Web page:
Cucurbit Genetics Cooperative Report 4:48-49 (article 26) 1981
Heart Shape Stage Embryos of Cucumis Species
More Successful in Embryo Culture than Advanced Stage Embryos
J. B. M. Custers
Institute for Horticultural Plant Breeding,
P. O. Box 16, Wageningen, The Netherlands
Experience with general prerequisites of the artificial
culture of vital embryos from self pollinated plants of Cucumis
species is likely to be helpful to the culture of abortive
embryos from interspecific crosses in this genus. Our attempts
to get such experience by using embryos from various selfed
cultivars of Cucumis sativus were hampered by difficulties
in isolating the very young embryos from their ovules. Last
year the ovules of the cross C. metuliferus [ Gene
bank no. (Gbn) 1734] x C. africanus (Gbn 0181)
proved more amenable to excision of embryos, likely because
the tissues at the ovule tip were less hardened. As the
embryos of this cross grew almost normally in situ
(1, 2), we selected them to study the effect of embryo size
on development in tissue culture.
The embryos were isolated at various times after pollination
and incubated on MS medium with the addition of casein hydrolysate
1 g/l, sucrose 35 or 50 g/l, Difco Bacto agar 7.5 g/l, kinetin
0, 0.1, 1, or 10 mg/l, and IAA 0.02 mg/l. The cultures were
kept under 16 hr TL 34 light (1,000 lux) at 25°C and
8 hr darkness at 23°C per day.
The size of the embryos proved decisive for the success
of in vitro culture. Approximately 15% of the late
globular stage embryos 0.07-0.10 mm in diameter [13-17 days
after pollination (d.a.p.)] developed into plants on the
basal medium with kinetin 0.1 mg/l + sucrose 35 g/l. In
about three weeks they reached a developmental stage suitable
for transplanting to soil. The other combinations of the
variables were unsuccessful. The low rate of success is
possibly due to damage of the embryos by the isolation.
The heart shape stage embryos 0.1-0.8 mm in length (17-22
d.a.p.) appeared rather successful in culture. The early
heart shape stage embryos 0.1-0.3 mm in length produced
plants on kinetin 0.1 mg/l + sucrose 35 g/l, but they needed
1 mg/l when the medium contained sucrose 50 g/l. The late
heart shape embryos 0.3-0.8 mm in length developed well
into plants on kinetin 1 mg/l + sucrose 35 g/l, but the
less on sucrose 50 mg/l. The other combinations of the variables
were unsuccessful. The three suitable combinations for the
heart shape embryos resulted in a success of 32%. The period
of culture till transplanting to soil was as long as for
globular embryos. Further cotyledon extension growth
in situ (22-33 d.a.p.) diminished the results of the
embryo culture. Embryos 0.8-2.0 mm in length did start growing,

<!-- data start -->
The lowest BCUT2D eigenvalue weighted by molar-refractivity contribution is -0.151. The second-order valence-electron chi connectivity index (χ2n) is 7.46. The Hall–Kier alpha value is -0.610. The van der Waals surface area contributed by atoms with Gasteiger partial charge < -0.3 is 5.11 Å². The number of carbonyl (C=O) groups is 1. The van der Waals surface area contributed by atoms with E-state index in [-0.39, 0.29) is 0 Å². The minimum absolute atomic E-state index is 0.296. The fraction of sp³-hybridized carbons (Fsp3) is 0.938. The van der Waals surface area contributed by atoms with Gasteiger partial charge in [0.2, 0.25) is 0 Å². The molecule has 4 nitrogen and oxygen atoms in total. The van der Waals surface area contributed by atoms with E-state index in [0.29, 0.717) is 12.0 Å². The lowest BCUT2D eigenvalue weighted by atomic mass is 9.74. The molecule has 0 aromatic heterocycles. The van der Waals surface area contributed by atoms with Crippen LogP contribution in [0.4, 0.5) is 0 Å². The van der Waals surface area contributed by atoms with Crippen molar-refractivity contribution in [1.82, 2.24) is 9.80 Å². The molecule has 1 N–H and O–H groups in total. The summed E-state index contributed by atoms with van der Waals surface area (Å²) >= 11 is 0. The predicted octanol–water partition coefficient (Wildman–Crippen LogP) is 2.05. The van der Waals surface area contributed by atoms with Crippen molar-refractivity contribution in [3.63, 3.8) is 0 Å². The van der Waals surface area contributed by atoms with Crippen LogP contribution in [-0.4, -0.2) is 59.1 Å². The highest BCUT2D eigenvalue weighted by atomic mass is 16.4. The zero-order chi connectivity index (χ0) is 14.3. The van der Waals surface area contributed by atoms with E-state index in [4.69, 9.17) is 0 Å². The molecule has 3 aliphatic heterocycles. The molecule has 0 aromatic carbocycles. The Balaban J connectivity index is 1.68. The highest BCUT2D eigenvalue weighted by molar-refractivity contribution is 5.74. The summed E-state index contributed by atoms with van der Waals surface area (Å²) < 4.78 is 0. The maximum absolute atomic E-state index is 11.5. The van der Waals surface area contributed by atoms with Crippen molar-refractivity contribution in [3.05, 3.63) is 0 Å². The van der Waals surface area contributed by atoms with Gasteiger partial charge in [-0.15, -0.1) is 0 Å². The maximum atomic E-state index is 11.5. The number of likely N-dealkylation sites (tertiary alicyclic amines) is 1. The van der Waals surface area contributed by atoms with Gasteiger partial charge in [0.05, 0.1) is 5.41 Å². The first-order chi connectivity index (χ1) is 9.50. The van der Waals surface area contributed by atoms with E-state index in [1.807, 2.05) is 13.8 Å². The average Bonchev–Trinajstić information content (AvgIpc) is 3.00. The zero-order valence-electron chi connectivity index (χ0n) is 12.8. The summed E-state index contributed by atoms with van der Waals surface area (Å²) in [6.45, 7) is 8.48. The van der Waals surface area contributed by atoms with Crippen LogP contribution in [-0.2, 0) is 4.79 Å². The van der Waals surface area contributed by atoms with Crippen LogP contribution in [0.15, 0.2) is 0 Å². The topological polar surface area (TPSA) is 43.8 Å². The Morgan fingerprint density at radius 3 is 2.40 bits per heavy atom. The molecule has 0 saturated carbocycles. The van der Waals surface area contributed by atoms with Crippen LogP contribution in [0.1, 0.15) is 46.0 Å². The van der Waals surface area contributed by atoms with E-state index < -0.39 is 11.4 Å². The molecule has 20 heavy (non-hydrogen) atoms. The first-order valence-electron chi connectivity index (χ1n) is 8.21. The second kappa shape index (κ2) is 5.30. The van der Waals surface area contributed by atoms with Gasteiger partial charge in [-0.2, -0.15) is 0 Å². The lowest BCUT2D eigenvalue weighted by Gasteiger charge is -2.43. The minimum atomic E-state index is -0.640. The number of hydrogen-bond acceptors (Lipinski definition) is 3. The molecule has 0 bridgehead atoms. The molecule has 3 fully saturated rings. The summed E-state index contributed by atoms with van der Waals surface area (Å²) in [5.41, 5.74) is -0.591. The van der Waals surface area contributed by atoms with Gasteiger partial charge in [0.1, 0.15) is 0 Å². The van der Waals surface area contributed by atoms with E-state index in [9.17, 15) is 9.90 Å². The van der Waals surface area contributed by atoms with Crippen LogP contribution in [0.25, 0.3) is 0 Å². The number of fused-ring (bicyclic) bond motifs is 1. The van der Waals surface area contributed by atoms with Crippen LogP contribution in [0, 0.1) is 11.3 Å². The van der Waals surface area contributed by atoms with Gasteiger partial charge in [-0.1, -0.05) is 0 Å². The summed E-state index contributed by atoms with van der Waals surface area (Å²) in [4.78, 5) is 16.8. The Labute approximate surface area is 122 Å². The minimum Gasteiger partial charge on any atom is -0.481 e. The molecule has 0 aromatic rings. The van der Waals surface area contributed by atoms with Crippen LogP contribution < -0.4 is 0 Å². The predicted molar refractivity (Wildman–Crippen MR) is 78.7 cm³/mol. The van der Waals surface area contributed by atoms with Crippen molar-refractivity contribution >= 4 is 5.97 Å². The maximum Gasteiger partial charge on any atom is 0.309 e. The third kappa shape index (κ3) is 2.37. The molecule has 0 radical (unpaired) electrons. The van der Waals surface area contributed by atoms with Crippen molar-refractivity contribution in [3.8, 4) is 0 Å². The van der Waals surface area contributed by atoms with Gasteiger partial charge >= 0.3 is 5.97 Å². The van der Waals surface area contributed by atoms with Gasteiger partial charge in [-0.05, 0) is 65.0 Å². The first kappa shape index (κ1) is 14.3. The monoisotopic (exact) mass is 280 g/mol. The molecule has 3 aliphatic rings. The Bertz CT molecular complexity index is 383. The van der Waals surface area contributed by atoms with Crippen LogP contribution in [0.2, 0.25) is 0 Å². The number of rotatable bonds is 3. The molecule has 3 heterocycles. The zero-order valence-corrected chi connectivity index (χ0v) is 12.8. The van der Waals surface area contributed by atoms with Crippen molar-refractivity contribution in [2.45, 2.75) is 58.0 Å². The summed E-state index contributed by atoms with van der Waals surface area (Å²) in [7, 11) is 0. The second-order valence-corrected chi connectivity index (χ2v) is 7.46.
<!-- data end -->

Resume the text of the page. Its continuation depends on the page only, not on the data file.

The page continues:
greening and occasionally rooting, but a growing point never
appeared regardless of the combination of kinetin and sucrose.
Embryos 2-4 in length remained completely white and did
not grow at all on kinetin 0 and 0.1 mg/l, irrespective
of the sucrose concentration. Increasing the kinetin concentration
sometimes resulted in partially increasing or entire greening
of the cotyledons, but a growing point did not develop.
Embryos 4-5 mm in length reacted similarly, but later a
few did form a growing point on kinetin 10 mg/l + sucrose
35 g/l. Maturation of the embryos (33-50 d.a.p.) improved
their suitability for tissue culture. Almost all embryos
5-6 mm in length rapidly developed into complete plants
on all the kinetin concentration studied + sucrose 35 g/l,
whereas sucrose 50 g/l retarded this development.
Small batches of embryos obtained from selfed plants of
C. africanus, C. metuliferus and C.
sativus were also tried on the above media. Their age
and size affected the success of in vitro culture
similarly as found with the hybrid embryos. Thus, the results
obtained with the hybrid embryos may be representative of
embryos from selfing.
On the whole, the results indicate the occurrence of a
temporary germination inhibitor complex in the cotyledons.
We could not overcome this inhibitor complex by adding kinetin.
GA3, which was tried later on, appeared also not capable
of overcoming it. This postulated inhibitor complex was
found only during the stage of cotyledon extension. It is,
therefore, not similar to the germination inhibitor factor,
which normally occurs in the seed coats of mature seeds.
We conclude, that in the case of embryo abortion during
advance embryonic stages, it is best to start the artificial
culture from the early heart stage embryos rather than to
wait until just before degeneration.
- Custers, J. B. M. and G. van Ee. 1980. Reciprocal crosses
between Cucumis africanus L.f. and C. metuliferus
Naud. II. Embryo development in vivo and in
vitro. Cucurbit Genetics Coop. Rpt. 3:50-51.
- Custers, J. B. M., A. P. M. den Nijs and A. W. Riepma.
1981. Reciprocal crosses between Cucumis africanus
L. f. and C. metuliferus Naud. III. The crossability
as affected by pollination aids and by the physiological
condition and the genetic constitution of the mother plants.
Cucurbit Genetics Coop. Rpt. 4:50-53.